By Kate Beeby
Graphic By Yiying Zhang
Team Kugelblitz, a group of high-school students including members of the Las Lomas community, seeks to innovate traditional model rocketry through shifting towards increasingly modern techniques. The team centers their work around traditional rocketry while specializing in 3-D printing technology. Team Kugelblitz plans on competing in The American Rocketry Challenge, a national competition between middle and high school teams and their model rockets.
“We use 3D-printing, paired with control systems which are embedded within the rocket,” Junior Eric Du, Website and Media Marketer, said. The team is set apart from their competition by one factor: “It is very uncommon for a model rocket to have two control systems.”
The rocket’s structure is entirely 3D printed. “The 3D printed material we use is carbon-fiber nylon, a material with an exceptionally high strength to weight ratio that allows us the use of heavy electronic systems on the rocket,” Acalanes Junior Cem Adatepe said. “We also have a printed circuit board (PCB) on the rocket which hosts all of our sensors and our microcontroller, of which the code is uploaded on. Our rocket also has a parachute, which is deployed by an electromagnetic ejection system at a time determined by our flight algorithm.”
To test the rocket and make sure that everything is working properly, the team goes to a launching site to perform various tests. “To test the rocket, we do two things,” Du said. “One, we can launch the rocket to gather data…Two, we can test certain control systems at our workstation to make sure they are functioning properly.”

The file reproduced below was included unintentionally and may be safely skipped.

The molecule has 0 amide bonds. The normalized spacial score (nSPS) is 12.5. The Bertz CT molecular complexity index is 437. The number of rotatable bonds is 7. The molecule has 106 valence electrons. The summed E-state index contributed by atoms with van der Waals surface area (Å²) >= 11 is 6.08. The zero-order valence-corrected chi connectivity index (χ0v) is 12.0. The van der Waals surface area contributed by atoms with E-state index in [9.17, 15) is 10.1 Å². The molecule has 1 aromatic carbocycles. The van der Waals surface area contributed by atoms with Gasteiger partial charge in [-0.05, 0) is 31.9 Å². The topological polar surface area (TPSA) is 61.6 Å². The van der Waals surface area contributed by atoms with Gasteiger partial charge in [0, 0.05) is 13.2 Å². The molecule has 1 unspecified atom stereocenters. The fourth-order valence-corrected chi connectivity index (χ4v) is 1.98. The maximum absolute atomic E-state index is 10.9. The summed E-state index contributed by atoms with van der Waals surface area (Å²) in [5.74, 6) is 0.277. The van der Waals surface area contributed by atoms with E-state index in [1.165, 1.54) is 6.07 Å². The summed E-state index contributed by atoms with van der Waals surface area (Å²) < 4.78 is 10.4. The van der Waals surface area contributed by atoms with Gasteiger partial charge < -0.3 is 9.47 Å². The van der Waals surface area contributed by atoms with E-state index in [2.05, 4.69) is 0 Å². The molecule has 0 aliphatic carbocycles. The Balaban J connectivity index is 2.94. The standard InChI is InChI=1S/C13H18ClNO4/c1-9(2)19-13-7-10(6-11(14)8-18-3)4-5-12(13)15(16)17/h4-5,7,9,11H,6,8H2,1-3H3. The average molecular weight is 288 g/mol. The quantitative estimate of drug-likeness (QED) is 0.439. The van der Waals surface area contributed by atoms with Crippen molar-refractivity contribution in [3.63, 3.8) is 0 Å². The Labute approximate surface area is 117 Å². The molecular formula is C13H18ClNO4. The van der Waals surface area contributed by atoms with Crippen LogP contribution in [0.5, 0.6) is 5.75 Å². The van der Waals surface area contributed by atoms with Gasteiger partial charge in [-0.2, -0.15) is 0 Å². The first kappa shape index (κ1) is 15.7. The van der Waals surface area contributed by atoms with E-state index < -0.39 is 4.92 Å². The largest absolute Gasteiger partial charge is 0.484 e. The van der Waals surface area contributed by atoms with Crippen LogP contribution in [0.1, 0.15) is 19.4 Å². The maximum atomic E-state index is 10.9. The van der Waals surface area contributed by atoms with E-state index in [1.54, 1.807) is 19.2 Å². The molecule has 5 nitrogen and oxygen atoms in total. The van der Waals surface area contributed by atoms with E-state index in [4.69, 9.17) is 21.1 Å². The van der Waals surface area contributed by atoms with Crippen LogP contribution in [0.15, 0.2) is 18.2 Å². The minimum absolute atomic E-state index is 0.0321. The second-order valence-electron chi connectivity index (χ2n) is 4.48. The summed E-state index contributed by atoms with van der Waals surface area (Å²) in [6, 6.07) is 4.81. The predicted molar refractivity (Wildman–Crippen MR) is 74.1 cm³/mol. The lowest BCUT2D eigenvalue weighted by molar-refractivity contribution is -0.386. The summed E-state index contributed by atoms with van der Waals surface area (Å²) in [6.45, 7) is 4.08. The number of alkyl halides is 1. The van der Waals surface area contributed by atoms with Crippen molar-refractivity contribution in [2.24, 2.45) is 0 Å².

The team is currently preparing for The American Rocketry Challenge. “TARC is a model rocketry competition that involves some 5,000 students nationwide who compete for first place,” Adatepe said. “The top 100 scoring teams go to finals each year where the winner is decided.”
The competition consists of a specific challenge that tests each rocket’s abilities. “The goal is to launch an egg to 800 ft, land with the egg intact and within 42 seconds of launch,” Senior Glenn Moore said.
Team Kugelblitz has been working hard to earn a spot in the finals. “We have been preparing for the past few months, making changes to our current rocket design based off of the data we collect from our launches,” Du said.
Facing numerous challenges, failures, and rewarding successes in the past two years, Team Kugelblitz has stuck to their team ideology of hard work and persistence. As they continue to innovate model rocketry in our community and beyond, the team sets an example for the future of model rocketry through their new inventive methodology.